2021 Grad Kailey Albus Appears in New HBO Show



2021 Grad Kailey Albus Appears in the new HBO show “Somebody Somewhere.”

Charlotte Andress and Louise Brickman

It’s not often that a person graduates high school and shoots their first television series in the same year. But LFHS alum Kailey Albus has never been one to shy away from a challenge, and after being awarded the class of 2021’s “Most Likely to Win an Oscar” senior superlative, the pressure is on.

Albus took one step closer on Jan. 16, appearing in the pilot episode of HBO’s new comedy series Somebody Somewhere

The show’s plot centers around Sam, played by Bridget Everett, a 40-something Kansas native who moves back to her hometown to take care of her sister who is dying of cancer. After her sister’s passing, Sam struggles to find purpose and eventually reconnects with her love of singing.

Albus plays Sam’s niece, Shannon. She is credited as a recurring guest star for her role.

The pilot was shot in 2019 and given a series order by HBO in 2020. However, the project was delayed due to COVID-19, and Albus “wasn’t sure if I would be brought back as a character for the rest of the series because of it.”

Despite the delay and the casting adjustments that followed, Albus retained her role and filmed the rest of the first season over this past summer. 

While the series was Albus’ first major TV project, the show’s cast was rounded out by some industry veterans.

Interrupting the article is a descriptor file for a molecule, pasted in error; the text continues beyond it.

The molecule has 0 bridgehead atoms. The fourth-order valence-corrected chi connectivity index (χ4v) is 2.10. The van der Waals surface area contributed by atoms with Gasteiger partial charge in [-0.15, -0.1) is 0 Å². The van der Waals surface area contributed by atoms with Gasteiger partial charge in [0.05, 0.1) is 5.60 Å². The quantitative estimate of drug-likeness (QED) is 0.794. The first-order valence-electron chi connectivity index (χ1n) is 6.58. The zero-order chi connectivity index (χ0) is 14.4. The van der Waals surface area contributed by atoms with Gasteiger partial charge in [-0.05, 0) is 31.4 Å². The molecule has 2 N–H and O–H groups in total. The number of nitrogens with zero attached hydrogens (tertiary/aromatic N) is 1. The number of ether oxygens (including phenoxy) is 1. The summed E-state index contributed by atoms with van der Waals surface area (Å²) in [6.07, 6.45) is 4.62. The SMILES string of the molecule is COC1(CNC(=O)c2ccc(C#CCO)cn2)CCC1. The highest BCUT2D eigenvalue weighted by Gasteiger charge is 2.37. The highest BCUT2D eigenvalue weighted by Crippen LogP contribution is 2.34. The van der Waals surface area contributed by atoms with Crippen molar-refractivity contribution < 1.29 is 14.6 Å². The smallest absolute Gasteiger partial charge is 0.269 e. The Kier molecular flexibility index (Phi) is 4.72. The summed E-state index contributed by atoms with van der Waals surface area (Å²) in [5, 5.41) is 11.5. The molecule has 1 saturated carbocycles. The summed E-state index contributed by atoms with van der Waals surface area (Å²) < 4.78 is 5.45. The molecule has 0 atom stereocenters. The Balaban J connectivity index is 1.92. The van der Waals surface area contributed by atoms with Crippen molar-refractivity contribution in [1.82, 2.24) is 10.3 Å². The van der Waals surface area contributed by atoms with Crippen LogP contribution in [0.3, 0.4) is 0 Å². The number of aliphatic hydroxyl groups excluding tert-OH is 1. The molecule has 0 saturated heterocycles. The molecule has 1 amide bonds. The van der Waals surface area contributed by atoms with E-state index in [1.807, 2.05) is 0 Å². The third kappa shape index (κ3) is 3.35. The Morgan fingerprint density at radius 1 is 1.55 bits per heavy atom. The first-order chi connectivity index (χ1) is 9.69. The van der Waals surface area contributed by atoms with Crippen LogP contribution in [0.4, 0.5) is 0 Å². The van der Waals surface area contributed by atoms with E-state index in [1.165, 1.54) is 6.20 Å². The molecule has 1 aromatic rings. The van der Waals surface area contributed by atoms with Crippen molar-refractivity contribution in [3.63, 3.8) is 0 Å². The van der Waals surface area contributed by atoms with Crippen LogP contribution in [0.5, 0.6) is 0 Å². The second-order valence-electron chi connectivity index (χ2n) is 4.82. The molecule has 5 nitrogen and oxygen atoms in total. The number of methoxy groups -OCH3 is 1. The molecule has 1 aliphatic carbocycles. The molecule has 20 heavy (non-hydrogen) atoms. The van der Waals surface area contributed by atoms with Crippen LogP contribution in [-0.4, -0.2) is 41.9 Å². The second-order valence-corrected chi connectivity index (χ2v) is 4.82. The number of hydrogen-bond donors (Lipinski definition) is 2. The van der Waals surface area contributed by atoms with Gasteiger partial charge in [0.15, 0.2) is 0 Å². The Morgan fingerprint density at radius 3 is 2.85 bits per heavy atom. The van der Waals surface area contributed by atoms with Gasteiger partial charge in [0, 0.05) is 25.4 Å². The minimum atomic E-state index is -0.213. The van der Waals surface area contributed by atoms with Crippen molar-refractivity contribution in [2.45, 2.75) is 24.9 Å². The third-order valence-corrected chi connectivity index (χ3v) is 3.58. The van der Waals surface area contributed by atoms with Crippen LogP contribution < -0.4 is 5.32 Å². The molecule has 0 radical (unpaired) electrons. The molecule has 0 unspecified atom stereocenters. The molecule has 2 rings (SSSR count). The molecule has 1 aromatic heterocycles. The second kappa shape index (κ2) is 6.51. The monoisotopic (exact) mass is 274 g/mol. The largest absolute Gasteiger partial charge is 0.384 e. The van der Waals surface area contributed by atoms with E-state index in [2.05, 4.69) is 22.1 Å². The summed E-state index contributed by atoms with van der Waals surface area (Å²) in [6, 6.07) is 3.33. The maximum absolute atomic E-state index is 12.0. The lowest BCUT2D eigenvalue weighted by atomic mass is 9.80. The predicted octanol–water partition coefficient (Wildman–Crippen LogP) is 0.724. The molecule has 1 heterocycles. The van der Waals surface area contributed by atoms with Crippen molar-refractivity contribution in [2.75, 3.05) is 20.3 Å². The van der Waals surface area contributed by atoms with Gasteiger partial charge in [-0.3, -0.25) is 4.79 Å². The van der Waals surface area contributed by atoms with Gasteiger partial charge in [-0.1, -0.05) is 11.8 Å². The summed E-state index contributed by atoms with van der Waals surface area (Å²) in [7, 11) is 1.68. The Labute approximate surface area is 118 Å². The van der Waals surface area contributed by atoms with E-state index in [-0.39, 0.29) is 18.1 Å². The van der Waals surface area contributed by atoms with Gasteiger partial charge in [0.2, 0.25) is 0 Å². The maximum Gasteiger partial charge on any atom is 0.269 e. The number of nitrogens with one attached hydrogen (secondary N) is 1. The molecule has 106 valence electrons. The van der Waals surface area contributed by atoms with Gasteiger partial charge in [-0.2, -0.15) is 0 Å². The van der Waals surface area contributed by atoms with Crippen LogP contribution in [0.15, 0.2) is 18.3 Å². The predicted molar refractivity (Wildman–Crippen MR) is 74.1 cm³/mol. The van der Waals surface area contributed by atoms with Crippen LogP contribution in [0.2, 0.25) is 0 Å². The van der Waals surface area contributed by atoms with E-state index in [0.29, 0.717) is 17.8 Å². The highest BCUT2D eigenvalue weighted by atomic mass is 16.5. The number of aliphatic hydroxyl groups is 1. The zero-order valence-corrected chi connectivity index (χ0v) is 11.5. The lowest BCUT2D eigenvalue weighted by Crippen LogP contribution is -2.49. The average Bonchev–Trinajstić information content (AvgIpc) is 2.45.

“I could brag about the actors in the cast for hours, but I especially love telling people that Mike Hagerty, who plays my grandpa, was in Friends, Seinfeld, Curb your Enthusiasm, Grey’s Anatomy, and a bunch of other shows,” Albus said. “He is literally a legend.”

But walking onto a set full of professionals wasn’t entirely without its own challenges for Albus, who was a junior in high school when the project first began.

“As a seventeen year old, the environment couldn’t have been more unfamiliar to me,” Albus said.

Albus in an LFHS production of “Rumors”

Albus, who began acting at age nine and signed with a talent agency shortly thereafter, is by no means a newcomer to the acting scene. Over her four years at LFHS alone, Albus constructed quite the theater resume, performing in nearly every school production possible while balancing her various professional opportunities.

Still, the fast-paced environment of a professional film set was unlike any of her previous experiences. On her first day on set, “I was so nervous that I was going to be in someone’s way, mess up a scene, or somehow inconvenience the people that hired me,” Albus said. “I truly didn’t know where I belonged in a room of legitimate professionals.”

Despite being overwhelmed by both the talent and volume of people on set, “I was pleasantly surprised at their kindness,” Albus said. “Nearly every person on set took the time to introduce themselves to me, and that effort made all the difference.”

Aside from her first day jitters, Albus quickly fell into stride. Working with such a talented cast made Albus’ job much easier, she said, so much so, in fact, that “acting with them felt effortless.”